Last Updated: July 16, 2020
Japan is a magical land indeed. From the architecture to hole-in-the-wall ramen joints to the most enchanting of all—the convenience store. The harsh glow of the fluorescent lights often belies the treasures that line the shelves of the convenience store. If you’ve made one or two late-night runs you’ll know what I’m talking about.
We could wax lyrical about every cream puff or each scrumptious triangle onigiri, but today we’ll focus on the tamago sando, the only egg sandwich you should concern yourself with. All you need to recreate this recipe is one special ingredient and it will save you a ticket to Japan—and that is Kewpie Mayonnaise. Yes, it’s the bottle with the baby on it—make sure you get this and nothing else. This will distinguish your tamago sando from other mediocre egg salad sandwiches.
Preparation time: 15 minutes; Cooking time: 9 minutes
Feeds two to three
Step 1: Bring a medium saucepot of water to a simmer. You know it’s at a simmer when you see little bubbles at the surface.
Step 2: Gently lower your eggs in and set a timer for 9 minutes. If you would like your eggs to have a jammy centre, you can cook your eggs for 8 minutes. Keep your eye on the eggs and make sure they don’t crack.
Step 3: While the eggs are cooking, prepare an ice bath.
Step 4: When the 9 minutes are up, remove your eggs and place them in the ice bath for 5 minutes until they no longer feel warm.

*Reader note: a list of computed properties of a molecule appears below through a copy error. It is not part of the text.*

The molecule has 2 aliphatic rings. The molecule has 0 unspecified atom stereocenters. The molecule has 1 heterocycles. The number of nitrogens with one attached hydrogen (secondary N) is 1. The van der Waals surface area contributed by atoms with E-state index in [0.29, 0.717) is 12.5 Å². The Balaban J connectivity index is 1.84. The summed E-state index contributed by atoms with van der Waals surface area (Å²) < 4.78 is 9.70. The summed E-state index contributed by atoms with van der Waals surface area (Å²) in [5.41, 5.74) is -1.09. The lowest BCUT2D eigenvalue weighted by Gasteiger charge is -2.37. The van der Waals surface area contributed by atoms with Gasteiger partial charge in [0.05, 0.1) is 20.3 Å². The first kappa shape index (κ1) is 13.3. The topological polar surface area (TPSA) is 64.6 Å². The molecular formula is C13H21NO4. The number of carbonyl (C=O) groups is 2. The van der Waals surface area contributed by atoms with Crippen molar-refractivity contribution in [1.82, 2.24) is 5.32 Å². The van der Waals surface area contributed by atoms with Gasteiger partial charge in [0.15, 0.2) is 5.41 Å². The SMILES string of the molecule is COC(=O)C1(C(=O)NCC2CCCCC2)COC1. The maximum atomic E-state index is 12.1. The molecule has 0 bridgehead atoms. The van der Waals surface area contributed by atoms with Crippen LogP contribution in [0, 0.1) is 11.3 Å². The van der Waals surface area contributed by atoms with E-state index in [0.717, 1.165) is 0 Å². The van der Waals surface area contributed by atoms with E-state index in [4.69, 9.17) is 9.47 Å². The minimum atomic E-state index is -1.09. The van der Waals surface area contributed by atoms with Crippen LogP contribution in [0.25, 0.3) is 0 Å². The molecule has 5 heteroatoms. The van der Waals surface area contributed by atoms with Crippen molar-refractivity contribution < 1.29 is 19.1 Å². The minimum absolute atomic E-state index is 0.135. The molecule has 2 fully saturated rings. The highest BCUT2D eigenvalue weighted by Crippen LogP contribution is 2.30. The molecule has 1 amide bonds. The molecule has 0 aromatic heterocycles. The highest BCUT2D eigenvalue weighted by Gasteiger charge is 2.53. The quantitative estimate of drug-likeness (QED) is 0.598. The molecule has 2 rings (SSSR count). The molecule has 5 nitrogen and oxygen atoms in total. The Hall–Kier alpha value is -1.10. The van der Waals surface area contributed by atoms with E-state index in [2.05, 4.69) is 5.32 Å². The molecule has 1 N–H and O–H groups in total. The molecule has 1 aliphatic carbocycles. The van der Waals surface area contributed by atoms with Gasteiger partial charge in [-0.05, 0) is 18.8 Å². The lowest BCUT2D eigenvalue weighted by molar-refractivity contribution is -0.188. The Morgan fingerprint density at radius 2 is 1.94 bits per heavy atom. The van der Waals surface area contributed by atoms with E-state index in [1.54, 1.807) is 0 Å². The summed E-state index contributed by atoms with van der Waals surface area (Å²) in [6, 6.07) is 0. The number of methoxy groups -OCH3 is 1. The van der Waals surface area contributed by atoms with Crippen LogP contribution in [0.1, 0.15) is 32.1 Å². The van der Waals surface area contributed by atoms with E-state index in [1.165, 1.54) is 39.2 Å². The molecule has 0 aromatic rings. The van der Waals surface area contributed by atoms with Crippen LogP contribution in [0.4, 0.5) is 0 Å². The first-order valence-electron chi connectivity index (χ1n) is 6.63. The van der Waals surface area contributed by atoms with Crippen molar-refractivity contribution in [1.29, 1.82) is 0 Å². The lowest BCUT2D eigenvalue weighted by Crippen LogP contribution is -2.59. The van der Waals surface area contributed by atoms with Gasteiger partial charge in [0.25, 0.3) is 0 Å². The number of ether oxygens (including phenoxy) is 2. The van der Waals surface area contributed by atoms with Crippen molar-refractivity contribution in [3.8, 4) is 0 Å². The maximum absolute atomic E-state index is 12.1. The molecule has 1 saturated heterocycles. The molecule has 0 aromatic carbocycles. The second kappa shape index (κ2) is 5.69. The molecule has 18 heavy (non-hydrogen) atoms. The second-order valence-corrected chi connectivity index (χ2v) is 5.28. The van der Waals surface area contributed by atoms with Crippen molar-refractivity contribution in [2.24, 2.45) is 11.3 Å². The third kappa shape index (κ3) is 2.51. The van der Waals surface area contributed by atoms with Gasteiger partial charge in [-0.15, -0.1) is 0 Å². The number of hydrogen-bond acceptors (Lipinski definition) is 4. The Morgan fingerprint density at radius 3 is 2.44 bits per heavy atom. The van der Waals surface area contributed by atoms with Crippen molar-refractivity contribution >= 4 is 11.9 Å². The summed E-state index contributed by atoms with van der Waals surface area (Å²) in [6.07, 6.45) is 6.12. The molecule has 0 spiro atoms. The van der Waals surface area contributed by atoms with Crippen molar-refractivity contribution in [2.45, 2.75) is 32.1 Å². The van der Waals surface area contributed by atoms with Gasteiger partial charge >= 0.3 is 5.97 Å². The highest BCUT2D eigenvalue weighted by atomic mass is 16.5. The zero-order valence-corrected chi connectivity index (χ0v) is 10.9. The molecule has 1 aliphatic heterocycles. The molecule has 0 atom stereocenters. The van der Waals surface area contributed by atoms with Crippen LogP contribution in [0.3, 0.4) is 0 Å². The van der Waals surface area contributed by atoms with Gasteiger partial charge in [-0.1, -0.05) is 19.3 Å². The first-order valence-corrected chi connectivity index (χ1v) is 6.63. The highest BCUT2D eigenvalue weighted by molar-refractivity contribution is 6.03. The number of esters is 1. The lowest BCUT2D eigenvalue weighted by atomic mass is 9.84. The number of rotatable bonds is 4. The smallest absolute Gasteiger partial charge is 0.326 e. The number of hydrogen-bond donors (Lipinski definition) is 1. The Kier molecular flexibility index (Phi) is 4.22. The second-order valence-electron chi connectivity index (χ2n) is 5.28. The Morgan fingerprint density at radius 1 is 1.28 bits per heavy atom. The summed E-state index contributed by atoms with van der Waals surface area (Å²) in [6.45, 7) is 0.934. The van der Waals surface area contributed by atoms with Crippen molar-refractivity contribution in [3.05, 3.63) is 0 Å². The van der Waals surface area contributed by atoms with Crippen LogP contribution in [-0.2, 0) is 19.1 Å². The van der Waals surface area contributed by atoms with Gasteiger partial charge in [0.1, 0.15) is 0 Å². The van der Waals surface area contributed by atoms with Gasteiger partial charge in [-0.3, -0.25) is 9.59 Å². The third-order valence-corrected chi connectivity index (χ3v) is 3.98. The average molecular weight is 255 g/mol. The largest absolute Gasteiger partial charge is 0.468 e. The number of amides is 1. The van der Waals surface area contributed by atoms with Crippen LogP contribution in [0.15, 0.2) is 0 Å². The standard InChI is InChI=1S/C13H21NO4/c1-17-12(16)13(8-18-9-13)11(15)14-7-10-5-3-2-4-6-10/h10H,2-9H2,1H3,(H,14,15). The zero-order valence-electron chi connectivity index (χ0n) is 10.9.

Step 5: Then, peel your eggs and cut them in half. Your eggs should have an orangey-sunset yolk.
Next, spoon out the yolks.
Step 6: Place your yolks in a bowl and add mayonnaise, mustard, salt, pepper, and sugar.
Step 7: Next, use a whisk or fork to break up the yolk and mix well. You should get a homogeneous mixture. You can adjust if you want more mustard or mayonnaise.
Step 8: Then, chop your egg whites and add it to the mixture.
Step 9: Spread your egg mixture over two slices of bread. Traditionally, you would use shokupan, which is a kind of pan loaf from Japan that is sweeter and thicker than normal sliced bread. If you can make your way to a Japanese bakery and get your hands on these, that will be great.
Otherwise, a great dupe for this would be the Japanese-style sliced bread you can find at the bread aisle. I chose Sunshine’s Hokkaido Milk Toast but you can choose any sliced bread you prefer.
Step 10: Cut off the crusts and serve your tamago sando.
I have to say I was pretty impressed with the result. Simple but satisfying, the egg mixture was creamy and rich but not cloying.
The bread was fluffy and slightly sweet while the English mustard delivered that sharp kick to tie everything together. Not to mention, the tamago sando looks so great on camera, all your friends will think you whisked yourself off to Japan.
Try this recipe along with our other simple-stay home recipes and lunchtime will never be boring.
Expected Damage: S$1 – S$2 per portion